Symposium (Plato) 会饮篇(柏拉图)

The Symposium (Ancient Greek: Συμπόσιον) is a philosophical text by Plato dated c. 385–380 BCE.[1] It concerns itself at one level with the genesis, purpose and nature of love.

Love is examined in a sequence of speeches by men attending a symposium, or drinking party. Each man must deliver an encomium, a speech in praise of Love (Eros). The party takes place at the house of the tragedian Agathon in Athens. Socrates in his speech asserts that the highest purpose of love is to become a philosopher or, literally, a lover of wisdom. The dialogue has been used as a source by social historians seeking to throw light on life in ancient Athens, in particular upon sexual behavior, and the symposium as an institution.

The dialogue’s seven participants are:-
Phaedrus (speech begins 178a):[2] familiar from Phaedrus and other dialogues.
Pausanias (speech begins 180c): the legal expert.
Eryximachus (speech begins 186a): a physician.
Aristophanes (speech begins 189c): he at first skips his turn because of a bout of hiccups. The eminent comic playwright has become a focus of subsequent scholarly debate. His contribution has been seen as mere comic relief, and sometimes as satire: the creation myth he puts forward to account for heterosexuals and homosexuals may be read as poking fun at the myths of origin numerous in classical Greek mythology.
Agathon (speech begins 195a): his speech may be regarded as self-consciously poetic, gently mocked by Socrates.[3]
Socrates (speech begins 201d): relates teachings told him by Diotima of Mantinea.
Alcibiades (speech begins 214e): a popular Athenian citizen. Entering upon the scene late, he pays tribute to Socrates.

Aristophanes (阿里斯托芬)

Before launching his speech, Aristophanes warns the group that his eulogy to love may be more absurd than funny. His speech is an explanation of why people in love say they feel “whole” when they have found their love partner. He begins by explaining that people must understand human nature before they can interpret the origins of love and how it affects the then present time. It is, he says, because in primal times people had doubled bodies, with faces and limbs turned away from one another. As somewhat spherical creatures who wheeled around like clowns doing cartwheels (190a), these original people were very powerful. There were three sexes: the all male, the all female, and the “androgynous,” who was half male, half female. The males were said to have descended from the sun, the females from the earth and the androgynous couples from the moon. The creatures tried to scale the heights of heaven and planned to set upon the gods (190b-c). Zeus thought about blasting them to death with thunderbolts, but did not want to deprive himself of their devotions and offerings, so he decided to cripple them by chopping them in half, in effect separating the two bodies.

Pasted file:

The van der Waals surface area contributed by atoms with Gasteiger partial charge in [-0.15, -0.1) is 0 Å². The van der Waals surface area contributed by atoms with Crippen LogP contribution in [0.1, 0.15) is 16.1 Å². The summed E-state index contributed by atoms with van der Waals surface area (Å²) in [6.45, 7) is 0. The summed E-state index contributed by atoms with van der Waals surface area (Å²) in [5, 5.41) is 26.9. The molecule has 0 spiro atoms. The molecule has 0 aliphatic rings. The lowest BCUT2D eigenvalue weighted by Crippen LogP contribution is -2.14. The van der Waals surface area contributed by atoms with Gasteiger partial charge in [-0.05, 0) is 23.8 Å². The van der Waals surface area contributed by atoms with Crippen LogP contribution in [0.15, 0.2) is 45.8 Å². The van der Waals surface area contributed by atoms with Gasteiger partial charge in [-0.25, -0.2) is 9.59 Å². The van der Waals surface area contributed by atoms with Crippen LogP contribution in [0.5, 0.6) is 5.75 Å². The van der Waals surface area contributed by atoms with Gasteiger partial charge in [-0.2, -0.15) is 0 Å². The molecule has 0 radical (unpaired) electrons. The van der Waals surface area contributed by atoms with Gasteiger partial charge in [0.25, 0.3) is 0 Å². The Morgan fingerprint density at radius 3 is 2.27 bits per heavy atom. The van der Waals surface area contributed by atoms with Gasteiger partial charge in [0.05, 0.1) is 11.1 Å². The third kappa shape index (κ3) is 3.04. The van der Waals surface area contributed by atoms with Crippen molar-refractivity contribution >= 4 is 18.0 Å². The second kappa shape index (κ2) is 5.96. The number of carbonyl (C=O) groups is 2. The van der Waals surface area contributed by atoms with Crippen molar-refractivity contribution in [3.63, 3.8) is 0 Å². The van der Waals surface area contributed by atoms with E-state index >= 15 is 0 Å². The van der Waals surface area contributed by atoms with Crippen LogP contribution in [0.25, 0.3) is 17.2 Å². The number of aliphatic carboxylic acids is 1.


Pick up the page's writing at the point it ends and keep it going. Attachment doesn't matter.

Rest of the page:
Zeus then commanded Apollo to turn their faces around and pulled the skin tight and stitched it up to form the navel which he chose not to heal so Man would always be reminded of this event. Ever since that time, people run around saying they are looking for their other half because they are really trying to recover their primal nature. The women who were separated from women run after their own kind, thus creating lesbians. The men split from other men also run after their own kind and love being embraced by other men (191e). He says some people think homosexuals are shameless, but he thinks they are the bravest, most manly of all (192a), and that many heterosexuals are adulterous men and unfaithful wives (191e). Aristophanes then claims that when two people who were separated from each other find each other, they never again want to be separated (192c). This feeling is like a riddle, and cannot be explained. Aristophanes ends on a cautionary note. He says that men should fear the gods, and not neglect to worship them, lest they wield the axe again and we have to go about with our noses split apart (193a). If man works with the god of Love, they will escape this fate and instead find wholeness…

http://en.wikipedia.org/wiki/Symposium_(Plato)  
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